The various factors influencing gynaecological problems include menstrual hygiene, sex hygiene, socioeconomic status, cultural habits and educational status of women. In a study by Mishra, Dasgupta and Ray (2016) on the relationship of sociocultural characteristics, menstrual hygiene practices, and gynaecological problems among adolescent girls in Eastern India, it was identified that menstrual hygiene remained a significant predictor of gynaecological problems. The results also indicated that girls of higher socioeconomic status had better menstrual hygiene practices which subsequently reduced the prevalence of gynaecological problems among them.

Occupational stress including high job strain, exhaustion, and stress related to working conditions has been identified as a risk factor for gynecologic pain. High job strain and poor job security were associated with an increased risk for dysmenorrhea. Compulsory overtime and exhaustion were associated with increased non-cyclic pelvic pain in working women (Sznajder et al., 2014).

Gynecological morbidities affect women’s physical health, sexual function, social role, psychological life, and religious life (Dheresa, Assefa, Berhane, Worku, & Mingiste, 2017). Studies conducted to identify relationship between psychological outcomes of women with gynaecological problems showed varied results. One in four women who were attending gynaecology clinics in two major hospitals in Beirut, Lebanon, reported significant psychological distress as assessed by a standardized questionnaire (Chaaya, Bogner, Gallo, & Leaf, 2003). In a study conducted on women with gynecological symptoms over a period of more than six months, results showed 63.5% incidence of psychiatric morbidity (Mendonsa & Appaya, 2010).

Reproductive morbidities have a huge impact on women’s social, economic, and psychological factors. In our country, married women are often reluctant to seek health care advice because of lack of privacy, lack of female doctor at the health facility, and cost of treatment. Women also may not share, seek assistance or treatment when they have gynaecological issues because of ignorance or based on their assumption that the issues are normal. It is essential, therefore, to explore and identify issues related to the women’s health.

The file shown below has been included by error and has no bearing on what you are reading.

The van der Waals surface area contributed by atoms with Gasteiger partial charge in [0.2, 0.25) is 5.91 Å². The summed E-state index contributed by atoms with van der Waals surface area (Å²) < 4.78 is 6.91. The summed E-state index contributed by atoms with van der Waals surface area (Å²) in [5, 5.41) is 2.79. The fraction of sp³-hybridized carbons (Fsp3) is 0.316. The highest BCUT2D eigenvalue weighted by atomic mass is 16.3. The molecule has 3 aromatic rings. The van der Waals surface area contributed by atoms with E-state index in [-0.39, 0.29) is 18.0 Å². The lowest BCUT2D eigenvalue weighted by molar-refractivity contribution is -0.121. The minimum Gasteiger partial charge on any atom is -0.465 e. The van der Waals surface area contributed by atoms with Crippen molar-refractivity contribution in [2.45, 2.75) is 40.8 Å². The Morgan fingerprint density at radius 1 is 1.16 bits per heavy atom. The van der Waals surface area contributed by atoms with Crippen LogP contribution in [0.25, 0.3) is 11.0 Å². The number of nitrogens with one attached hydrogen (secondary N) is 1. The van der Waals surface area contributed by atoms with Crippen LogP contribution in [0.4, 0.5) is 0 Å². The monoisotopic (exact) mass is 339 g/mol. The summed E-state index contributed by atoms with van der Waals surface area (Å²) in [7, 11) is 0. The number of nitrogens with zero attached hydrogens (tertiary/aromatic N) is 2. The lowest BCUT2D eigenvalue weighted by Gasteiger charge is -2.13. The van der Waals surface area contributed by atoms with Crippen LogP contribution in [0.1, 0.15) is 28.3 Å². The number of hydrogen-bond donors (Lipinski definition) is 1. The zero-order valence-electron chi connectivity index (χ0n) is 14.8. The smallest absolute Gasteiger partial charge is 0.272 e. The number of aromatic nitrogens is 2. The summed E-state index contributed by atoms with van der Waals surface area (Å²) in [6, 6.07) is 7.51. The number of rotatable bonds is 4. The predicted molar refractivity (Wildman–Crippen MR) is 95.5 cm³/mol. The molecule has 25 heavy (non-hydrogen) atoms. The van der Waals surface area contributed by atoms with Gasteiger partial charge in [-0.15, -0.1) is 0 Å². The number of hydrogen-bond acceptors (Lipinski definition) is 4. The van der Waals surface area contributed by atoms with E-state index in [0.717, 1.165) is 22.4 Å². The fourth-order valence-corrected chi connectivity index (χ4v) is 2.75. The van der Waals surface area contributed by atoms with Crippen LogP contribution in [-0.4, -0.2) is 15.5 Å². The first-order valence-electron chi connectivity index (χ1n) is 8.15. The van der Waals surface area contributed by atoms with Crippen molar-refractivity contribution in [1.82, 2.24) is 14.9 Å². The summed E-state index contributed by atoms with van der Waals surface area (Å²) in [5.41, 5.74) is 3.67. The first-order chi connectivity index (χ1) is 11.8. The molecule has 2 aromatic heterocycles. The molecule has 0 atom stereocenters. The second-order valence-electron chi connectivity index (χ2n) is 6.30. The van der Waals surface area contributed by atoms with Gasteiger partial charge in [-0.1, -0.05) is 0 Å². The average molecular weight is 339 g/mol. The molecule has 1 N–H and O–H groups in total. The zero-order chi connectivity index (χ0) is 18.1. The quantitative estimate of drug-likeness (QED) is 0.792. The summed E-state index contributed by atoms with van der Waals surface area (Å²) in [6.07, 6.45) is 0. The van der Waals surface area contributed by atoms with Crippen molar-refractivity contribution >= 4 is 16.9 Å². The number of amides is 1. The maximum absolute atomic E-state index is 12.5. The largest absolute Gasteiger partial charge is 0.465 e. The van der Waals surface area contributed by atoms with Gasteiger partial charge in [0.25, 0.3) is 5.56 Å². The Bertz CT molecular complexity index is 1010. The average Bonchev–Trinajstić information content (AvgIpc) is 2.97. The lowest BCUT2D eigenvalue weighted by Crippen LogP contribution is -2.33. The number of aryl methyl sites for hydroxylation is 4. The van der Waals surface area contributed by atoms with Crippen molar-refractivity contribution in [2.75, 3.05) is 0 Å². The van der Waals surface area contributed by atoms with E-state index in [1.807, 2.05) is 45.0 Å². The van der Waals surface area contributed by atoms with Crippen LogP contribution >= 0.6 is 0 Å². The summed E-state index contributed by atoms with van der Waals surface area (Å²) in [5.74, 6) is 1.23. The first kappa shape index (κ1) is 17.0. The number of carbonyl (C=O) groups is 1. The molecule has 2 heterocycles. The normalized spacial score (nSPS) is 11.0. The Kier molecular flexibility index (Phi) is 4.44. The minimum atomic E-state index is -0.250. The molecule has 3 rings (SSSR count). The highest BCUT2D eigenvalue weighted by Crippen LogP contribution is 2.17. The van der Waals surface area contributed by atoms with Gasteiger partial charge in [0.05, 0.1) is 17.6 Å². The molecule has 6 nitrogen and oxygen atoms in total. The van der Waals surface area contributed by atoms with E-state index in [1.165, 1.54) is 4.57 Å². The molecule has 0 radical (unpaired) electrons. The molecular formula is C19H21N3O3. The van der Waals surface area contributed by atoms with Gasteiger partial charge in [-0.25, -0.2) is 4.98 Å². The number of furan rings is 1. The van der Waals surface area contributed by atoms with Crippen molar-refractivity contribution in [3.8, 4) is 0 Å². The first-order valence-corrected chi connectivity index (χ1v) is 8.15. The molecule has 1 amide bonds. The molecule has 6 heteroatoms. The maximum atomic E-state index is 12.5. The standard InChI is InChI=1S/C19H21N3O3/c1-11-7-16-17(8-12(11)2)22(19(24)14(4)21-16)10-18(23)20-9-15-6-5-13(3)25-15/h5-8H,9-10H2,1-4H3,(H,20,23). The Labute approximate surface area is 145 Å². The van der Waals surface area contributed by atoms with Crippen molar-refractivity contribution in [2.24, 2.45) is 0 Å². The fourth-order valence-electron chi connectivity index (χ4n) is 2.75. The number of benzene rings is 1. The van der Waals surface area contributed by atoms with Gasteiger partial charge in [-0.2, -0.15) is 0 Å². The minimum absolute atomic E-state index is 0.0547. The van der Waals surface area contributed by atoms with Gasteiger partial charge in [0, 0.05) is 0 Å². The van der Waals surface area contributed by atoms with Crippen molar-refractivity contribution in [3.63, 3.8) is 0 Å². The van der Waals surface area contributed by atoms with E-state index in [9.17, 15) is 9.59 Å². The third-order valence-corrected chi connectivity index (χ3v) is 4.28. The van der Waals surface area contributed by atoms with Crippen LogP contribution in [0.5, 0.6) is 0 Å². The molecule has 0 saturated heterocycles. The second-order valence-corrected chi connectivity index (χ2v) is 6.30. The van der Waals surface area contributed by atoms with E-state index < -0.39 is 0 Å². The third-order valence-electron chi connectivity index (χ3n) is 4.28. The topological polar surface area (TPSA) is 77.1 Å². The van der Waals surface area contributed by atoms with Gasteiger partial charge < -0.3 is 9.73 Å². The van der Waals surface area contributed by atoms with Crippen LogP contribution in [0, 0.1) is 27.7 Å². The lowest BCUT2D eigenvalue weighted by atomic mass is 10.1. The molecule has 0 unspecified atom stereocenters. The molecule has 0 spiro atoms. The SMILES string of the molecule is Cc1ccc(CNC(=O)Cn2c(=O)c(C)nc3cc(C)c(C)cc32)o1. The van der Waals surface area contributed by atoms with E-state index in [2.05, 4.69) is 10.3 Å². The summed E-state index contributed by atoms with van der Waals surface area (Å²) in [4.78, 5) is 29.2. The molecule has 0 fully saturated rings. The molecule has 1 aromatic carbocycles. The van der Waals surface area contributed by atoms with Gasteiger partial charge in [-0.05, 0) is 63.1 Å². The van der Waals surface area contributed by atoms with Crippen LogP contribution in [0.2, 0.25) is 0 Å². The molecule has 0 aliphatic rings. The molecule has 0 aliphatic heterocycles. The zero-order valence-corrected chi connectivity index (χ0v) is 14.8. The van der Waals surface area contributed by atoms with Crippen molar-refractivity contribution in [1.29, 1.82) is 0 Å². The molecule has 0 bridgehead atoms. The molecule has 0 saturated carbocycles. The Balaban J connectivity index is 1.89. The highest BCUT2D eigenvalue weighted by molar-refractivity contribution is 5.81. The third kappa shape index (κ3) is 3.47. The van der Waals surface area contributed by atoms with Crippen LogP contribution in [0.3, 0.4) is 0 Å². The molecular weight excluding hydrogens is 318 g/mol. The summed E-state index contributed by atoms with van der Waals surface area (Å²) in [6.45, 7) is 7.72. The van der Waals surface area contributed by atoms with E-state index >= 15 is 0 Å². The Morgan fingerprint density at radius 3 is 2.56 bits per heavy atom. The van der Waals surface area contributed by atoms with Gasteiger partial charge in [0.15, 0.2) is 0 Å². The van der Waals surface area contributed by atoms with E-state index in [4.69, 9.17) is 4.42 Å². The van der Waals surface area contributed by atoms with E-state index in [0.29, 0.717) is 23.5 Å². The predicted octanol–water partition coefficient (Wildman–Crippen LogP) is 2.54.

Objectives Top


  • To assess the prevalence of various gynecological problems among working women in selected industries in Hyderabad
  • To describe the effect of gynecological problems on the work performance of the women
  • To find the association between gynaecological problems and the selected socio-demographic variables


Hypotheses

H: There is a significant association between the prevalence of gynaecological problems and selected socio demographic variables among working women

Conceptual Frame work

The conceptual framework adopted for the study was Betty Neuman’s health care system theory. Neuman views the client as an open system consisting of central core of energy resources (Neuman & Fawcett, 2002). Within the core are five interacting variables namely physiological, psychological, socio-cultural, developmental, and spiritual. Client system stability can be affected by internal and external environmental factors. Stressors are any tension producing stimuli (problem/condition etc) capable of causing instability of the system by penetration of normal line of defense. Many known, unknown, and universal stressors exist. Stressors can be classifies into interpersonal, extra personal and intrapersonal.

The working women are represented as the basic structure the “client” with series of concentric rings surrounding the core system or the basic structure. The lines of structure protect the “client” the basic structure. Stressors are invaders and in this study marks the gynaecological problems as an intrapersonal stressor that invades the client system breaking the lines of resistance. The nursing actions can be divided into three different types of intervention modalities the primary, secondary, and tertiary. The primary interventions will include awareness of gynaecological problems, education about menstrual hygiene, and safe sexual practices. Secondary interventions includes identification of work related stressor, eliminating the stressor and activities such as reducing occupational stress, body mechanics at work, and appropriate rest periods. Tertiary intervention activities include referral to medical centres, diagnosis and appropriate treatment.